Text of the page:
The authors of this document represented a fine example of late 18th century thought influenced by the Enlightenment. The tyranny of the majority the founders feared was the mass of citizens of this country who wanted more democracy and more voice in their government. The new elite feared the people, as the elites always do, seeing them as a mob. The poor and the masses are what the elites refer to today condescendingly as “You little people.” They fear the participation of all our citizens. It threatens their privileges, and they do all in their power to limit the poor masses from voting or having a voice.
When we were taught about government and the Constitution, the protection of minority rights was emphasized. They had to be protected from the tyranny of the majority. Translated, what they really meant was that the elites needed protection from the masses. They wanted provisions inserted to ensure their position, power, and privilege in the new government. They were very successful. We live with their legacy in all its inequalities.
I grew up during the height of the Cold War. We were inundated with the virtues of American democracy. We stood every morning facing the flag to recite the pledge of allegiance to our civic god. We were continually drilled about the evils of communism. We were told how cruel it was but denied any attempt to discover why and understand what it was.
Our government promoted the idea of democracy around the world as well as at home during that time. We never realized while we promoted democracy to others, we denied and did all that was possible to keep from practicing it ourselves. If a country did create a democratic government, it had better not be in conflict with American aims and interests. There is a long list of countries that can attest to what would happen. The list is long and includes Iran in 1953, Guatemala in 1954, Honduras in 1963, 2009, Chile in 1973, or the Dirty War in Argentina, Brazil in 1964, Greece in 1967, and numerous other places.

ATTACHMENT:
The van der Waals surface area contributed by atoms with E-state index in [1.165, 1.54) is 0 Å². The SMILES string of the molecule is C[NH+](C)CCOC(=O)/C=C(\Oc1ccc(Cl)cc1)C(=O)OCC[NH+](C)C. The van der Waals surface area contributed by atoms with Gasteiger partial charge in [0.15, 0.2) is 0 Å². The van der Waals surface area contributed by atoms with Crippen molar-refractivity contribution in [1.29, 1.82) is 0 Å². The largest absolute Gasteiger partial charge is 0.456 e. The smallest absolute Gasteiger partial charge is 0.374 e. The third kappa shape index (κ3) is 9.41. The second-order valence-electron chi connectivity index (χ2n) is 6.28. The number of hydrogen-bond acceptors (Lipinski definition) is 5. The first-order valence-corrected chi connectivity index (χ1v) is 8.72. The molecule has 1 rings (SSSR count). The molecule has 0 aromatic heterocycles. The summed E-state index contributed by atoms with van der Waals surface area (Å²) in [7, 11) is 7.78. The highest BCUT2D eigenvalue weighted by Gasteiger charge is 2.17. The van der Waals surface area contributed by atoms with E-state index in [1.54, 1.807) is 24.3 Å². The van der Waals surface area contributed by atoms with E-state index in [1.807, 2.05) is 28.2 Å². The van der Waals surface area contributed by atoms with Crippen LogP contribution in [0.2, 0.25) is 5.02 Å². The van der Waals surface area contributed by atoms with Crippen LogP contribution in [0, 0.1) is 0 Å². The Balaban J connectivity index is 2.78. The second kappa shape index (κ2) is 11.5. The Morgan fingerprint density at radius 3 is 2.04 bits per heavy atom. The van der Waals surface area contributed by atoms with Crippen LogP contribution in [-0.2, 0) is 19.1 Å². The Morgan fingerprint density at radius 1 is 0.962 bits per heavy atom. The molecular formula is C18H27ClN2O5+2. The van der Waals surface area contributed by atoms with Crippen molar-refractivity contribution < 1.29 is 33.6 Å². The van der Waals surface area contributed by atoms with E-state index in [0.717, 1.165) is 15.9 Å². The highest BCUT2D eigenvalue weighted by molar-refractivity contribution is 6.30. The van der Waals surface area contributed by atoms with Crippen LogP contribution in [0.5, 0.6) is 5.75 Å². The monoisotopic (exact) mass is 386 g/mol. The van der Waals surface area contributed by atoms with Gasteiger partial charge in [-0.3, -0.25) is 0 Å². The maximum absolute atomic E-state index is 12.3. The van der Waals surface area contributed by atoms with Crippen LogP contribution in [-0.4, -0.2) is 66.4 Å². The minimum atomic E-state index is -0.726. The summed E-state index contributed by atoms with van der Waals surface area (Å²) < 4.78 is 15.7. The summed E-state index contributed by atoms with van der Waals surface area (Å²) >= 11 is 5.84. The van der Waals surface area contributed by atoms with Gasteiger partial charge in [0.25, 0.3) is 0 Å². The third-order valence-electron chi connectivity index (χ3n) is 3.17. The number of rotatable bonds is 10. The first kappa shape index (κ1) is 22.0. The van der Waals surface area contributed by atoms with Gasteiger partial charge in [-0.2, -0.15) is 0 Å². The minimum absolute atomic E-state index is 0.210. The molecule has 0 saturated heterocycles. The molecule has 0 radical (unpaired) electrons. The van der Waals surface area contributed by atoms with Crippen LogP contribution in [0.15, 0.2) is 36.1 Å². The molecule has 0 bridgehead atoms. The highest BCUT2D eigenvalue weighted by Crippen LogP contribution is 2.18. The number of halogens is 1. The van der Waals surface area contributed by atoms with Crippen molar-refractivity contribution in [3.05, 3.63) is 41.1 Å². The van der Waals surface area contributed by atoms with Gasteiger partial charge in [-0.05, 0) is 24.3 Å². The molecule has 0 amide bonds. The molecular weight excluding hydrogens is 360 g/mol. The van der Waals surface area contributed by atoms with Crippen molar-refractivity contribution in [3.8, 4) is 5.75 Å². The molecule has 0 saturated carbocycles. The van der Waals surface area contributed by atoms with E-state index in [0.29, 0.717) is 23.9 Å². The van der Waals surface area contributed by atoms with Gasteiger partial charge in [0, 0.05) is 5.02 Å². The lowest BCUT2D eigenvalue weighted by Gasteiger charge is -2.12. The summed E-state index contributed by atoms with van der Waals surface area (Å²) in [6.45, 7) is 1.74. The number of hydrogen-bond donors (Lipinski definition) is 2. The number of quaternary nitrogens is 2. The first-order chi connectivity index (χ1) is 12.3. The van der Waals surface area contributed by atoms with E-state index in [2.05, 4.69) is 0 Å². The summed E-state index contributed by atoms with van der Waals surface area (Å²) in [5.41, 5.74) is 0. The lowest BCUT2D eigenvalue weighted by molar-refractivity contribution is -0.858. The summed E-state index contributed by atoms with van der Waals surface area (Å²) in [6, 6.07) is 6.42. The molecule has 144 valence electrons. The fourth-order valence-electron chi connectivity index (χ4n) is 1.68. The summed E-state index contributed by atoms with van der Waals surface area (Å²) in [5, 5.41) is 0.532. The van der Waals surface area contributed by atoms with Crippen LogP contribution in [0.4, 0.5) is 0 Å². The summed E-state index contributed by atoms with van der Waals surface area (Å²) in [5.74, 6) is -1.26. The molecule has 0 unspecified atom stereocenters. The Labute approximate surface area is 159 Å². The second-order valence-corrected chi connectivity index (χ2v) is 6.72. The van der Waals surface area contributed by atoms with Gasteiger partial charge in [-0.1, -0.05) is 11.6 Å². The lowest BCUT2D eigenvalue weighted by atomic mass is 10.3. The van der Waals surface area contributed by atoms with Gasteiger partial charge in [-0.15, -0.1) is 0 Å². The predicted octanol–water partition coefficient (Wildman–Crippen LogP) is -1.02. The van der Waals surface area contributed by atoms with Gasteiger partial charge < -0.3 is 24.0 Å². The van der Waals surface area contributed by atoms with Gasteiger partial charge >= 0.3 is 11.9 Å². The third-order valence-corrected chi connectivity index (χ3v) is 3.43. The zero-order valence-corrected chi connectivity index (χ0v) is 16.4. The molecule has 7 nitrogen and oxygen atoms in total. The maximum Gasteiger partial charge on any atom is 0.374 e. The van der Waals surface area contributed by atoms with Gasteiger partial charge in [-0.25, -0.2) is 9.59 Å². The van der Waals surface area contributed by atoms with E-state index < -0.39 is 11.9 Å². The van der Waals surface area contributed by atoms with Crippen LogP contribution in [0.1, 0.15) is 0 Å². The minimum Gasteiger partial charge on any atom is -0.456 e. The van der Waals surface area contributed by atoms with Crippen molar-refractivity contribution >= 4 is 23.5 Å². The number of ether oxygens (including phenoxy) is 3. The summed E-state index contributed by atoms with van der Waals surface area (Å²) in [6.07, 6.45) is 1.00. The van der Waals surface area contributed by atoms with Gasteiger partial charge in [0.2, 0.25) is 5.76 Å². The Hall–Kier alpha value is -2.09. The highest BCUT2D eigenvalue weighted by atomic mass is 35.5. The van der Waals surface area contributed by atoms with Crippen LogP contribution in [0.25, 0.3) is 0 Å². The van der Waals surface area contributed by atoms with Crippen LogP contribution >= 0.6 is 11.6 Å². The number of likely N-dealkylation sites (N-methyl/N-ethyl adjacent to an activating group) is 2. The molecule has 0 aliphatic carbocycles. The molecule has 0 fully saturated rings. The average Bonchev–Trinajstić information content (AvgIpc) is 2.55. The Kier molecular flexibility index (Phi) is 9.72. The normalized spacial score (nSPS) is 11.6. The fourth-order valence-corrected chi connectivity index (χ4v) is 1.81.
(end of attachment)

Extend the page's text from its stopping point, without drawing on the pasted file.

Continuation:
Is it any wonder that when we try to sell our democratic ideal, we are met with blank stares and suppressed laughter? Who would believe anything we are selling when we do not practice it ourselves?
Donald Trump and a substantial part of the Republican Party tried to subvert and overthrow the duly elected government. He used a plethora of underhanded and unconstitutional means that culminated with the violent assault on Congress. They simply revealed who they really are and what their vision for our country and society is. The Congress, after all, is composed primarily of the wealthy or soon to be rich. They have no interest in serving those who sent them there. They only think of protecting themselves and promoting their personal agendas as was evident in the last-ditch effort to overturn the 2020 election. Further, throughout this unprecedented assault of American democracy, did you once hear an utterance in opposition or condemnation to Trump from the wealthy and the corporate elites?
We survived an attempted coup by one who was cunning but ignorant. We were lucky Trump did not have more support. Our problems have been exposed. We have the choice and opportunity to make changes and fix what needs to be addressed to prevent a repeat. The second impeachment of Trump is a fact. His trial must lead to a conviction for the sake of our future.
If we do not punish someone for attempting a coup against our elected government. If we fail to punish those who gave their support. If we fail to learn from our failure after the civil war to make systemic changes to punish and shun those responsible, we have no future. Rest assured, the next aspiring autocrat will be far more intelligent and adept. He/she will use the system to destroy what is left and plunge us into an authoritarian or quite possibly a totalitarian black abyss.
See also : Jerrymlawson.medium.com